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Solo students safe in Vanuatu

Heavy rain with strong wind Photo by Denver Newter

SOLOMON Islands students in Vanuatu are reported safe as tropical cyclone Cook ravages the country.

Denver Newter, undergoing studies at the Australian Pacific Technical College, said almost every campus has been shut down and students advised to stay indoors for safety reasons.

This alert was given as the cyclone began building up last week Friday.

“We are safe here in Port Villa and currently our classes are temporarily shut down so we are staying indoor for the past two days.

“We have been advised to stay indoor as the cyclone is said to be intensifying.

“I want our parents back home to know that we are safe,” Mr Newter said.

He says that the weather, as of yesterday, has improved and that students should soon resume classes.

Vanuatu Met Service is observing the disturbance and yesterday was day-five since the disturbance was tracked last week.

According to the report, there is an existing Tropical Cyclone Cook in the Vanuatu area with (990 hPa) at 17.3S 167.9E which located at 17.3S 167.9E about west northwest of Efate yesterday.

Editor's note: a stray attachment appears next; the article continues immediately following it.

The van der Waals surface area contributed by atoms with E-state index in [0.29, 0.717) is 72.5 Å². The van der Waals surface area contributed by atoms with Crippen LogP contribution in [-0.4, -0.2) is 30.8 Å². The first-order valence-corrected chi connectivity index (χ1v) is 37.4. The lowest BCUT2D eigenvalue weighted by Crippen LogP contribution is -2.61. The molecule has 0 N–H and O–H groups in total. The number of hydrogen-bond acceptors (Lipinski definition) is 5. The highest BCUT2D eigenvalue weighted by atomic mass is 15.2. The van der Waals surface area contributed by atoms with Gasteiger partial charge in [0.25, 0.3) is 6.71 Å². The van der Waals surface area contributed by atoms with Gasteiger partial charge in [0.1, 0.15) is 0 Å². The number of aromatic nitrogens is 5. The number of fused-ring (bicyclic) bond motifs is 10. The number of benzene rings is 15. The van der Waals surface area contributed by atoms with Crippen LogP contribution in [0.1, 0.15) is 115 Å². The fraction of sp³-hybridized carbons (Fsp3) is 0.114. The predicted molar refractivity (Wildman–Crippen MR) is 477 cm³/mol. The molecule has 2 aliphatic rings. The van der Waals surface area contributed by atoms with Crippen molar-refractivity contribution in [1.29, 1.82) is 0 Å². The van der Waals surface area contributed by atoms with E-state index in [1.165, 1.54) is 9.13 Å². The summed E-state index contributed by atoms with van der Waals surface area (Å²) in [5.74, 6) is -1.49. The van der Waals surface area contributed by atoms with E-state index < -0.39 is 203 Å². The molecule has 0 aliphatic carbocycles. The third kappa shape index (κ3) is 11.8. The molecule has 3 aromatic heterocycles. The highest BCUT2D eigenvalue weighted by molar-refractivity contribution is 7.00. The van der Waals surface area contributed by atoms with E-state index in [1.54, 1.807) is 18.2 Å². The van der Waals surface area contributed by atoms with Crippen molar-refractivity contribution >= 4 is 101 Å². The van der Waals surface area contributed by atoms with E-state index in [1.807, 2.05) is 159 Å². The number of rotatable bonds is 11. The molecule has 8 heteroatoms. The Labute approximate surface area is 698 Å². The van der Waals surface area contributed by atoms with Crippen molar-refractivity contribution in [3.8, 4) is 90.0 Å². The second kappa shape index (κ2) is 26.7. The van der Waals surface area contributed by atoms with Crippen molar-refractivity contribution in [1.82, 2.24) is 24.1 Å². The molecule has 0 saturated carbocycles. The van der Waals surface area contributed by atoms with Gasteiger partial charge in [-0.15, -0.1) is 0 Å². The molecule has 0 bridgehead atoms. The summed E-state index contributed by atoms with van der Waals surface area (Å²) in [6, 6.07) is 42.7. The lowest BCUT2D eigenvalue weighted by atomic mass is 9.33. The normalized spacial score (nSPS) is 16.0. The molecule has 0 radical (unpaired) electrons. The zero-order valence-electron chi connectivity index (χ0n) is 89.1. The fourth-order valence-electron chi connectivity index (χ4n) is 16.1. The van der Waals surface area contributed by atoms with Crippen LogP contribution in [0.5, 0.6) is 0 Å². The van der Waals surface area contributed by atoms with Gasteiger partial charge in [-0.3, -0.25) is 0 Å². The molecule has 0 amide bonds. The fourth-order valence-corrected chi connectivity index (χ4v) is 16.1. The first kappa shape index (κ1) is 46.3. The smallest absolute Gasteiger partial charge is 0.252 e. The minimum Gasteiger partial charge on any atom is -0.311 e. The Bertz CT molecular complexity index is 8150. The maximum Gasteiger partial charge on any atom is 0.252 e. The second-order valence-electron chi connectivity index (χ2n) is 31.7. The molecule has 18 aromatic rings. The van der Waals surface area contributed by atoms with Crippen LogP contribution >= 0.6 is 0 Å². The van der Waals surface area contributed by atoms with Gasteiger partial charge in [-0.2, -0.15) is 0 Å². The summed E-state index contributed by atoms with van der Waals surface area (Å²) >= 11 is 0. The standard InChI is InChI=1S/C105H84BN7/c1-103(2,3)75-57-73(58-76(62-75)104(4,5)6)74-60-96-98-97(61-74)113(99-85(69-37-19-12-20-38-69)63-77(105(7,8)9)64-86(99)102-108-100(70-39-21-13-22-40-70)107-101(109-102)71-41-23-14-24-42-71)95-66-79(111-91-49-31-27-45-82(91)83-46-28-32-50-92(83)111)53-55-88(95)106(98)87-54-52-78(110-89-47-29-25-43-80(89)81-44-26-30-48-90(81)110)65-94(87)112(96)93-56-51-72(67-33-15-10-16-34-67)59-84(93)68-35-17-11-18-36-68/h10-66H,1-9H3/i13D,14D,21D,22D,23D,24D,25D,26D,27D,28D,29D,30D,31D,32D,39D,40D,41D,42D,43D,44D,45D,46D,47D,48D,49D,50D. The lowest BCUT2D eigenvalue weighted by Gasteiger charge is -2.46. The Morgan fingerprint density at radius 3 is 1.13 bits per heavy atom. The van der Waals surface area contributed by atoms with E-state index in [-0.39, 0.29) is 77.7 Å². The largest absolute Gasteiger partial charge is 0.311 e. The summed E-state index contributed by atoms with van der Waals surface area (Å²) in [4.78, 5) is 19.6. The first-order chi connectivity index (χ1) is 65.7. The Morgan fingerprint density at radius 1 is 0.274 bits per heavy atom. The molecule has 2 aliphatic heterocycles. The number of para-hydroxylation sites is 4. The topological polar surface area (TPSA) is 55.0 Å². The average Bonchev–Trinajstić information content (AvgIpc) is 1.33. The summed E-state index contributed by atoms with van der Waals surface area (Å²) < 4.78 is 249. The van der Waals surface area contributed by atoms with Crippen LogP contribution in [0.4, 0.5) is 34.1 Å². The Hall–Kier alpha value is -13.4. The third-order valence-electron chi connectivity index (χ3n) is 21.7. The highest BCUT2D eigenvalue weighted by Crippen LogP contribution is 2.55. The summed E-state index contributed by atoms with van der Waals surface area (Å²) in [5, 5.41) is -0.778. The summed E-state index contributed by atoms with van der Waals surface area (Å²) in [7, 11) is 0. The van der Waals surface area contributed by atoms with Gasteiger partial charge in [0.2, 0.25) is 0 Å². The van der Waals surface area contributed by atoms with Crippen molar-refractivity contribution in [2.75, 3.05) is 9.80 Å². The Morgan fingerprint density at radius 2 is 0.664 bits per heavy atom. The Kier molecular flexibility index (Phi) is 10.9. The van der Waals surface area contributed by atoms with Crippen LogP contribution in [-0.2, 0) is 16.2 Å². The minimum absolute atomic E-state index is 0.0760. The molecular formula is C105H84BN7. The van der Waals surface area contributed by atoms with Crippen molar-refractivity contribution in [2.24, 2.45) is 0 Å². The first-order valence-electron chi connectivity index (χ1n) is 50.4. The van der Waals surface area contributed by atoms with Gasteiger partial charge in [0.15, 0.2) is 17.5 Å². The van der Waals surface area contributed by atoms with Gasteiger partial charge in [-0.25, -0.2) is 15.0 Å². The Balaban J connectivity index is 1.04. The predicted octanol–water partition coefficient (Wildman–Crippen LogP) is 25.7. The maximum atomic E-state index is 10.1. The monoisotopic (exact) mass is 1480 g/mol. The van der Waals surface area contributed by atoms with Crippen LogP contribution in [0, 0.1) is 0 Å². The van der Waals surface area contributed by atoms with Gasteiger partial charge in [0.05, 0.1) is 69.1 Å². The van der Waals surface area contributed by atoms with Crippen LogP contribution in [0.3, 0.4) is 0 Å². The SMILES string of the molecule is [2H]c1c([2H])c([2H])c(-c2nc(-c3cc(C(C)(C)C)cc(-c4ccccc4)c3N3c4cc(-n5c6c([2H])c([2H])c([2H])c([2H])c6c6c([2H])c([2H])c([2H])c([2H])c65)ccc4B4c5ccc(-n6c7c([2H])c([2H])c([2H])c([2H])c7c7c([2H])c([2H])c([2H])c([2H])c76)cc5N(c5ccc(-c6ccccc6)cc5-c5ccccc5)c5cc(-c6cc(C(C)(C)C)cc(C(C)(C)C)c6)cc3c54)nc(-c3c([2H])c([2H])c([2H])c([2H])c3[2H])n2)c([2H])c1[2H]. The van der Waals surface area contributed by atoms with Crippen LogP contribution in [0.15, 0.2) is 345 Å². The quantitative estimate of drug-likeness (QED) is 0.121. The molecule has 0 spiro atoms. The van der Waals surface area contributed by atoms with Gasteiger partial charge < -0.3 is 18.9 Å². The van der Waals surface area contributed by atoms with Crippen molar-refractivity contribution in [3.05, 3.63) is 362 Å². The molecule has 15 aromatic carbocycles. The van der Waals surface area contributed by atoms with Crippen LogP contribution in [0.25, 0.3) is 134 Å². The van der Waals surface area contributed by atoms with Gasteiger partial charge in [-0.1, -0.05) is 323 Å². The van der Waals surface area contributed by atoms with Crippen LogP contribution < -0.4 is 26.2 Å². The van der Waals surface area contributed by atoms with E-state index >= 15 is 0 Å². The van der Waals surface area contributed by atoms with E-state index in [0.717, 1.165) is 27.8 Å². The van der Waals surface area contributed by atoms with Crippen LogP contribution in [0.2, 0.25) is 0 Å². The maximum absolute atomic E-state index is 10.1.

According to Radio New Zealand, tropical cyclone Cook is strengthening and moving away towards New Caledonia.

Cyclone Cook is now a category-two storm with its centre about 70 kilometres west of Vanuatu’s main island, Efate, and about 100 kilometres southwest of Epi.

The cyclone is slowly moving and is forecasted to strengthen to a category-3 storm overnight as it crosses towards New Caledonia whose main island is expected to be hit tomorrow.

The Vanuatu met office says the cyclone is forecast to strengthen and have winds gusting to 130 km/h close to its centre today.

A red alert is in force for Vanuatu’s Malampa and Shefa province, with destructive winds and very rough seas expected.

The Daily Post says a report has come in that a ship has sunk off Ambrym.

Four flights between Noumea and Port Vila have been cancelled.

A pre-alert has been issued in New Caledonia for heavy rain and destructive winds.

The system is forecast to move into the Tasman Sea later in the week.

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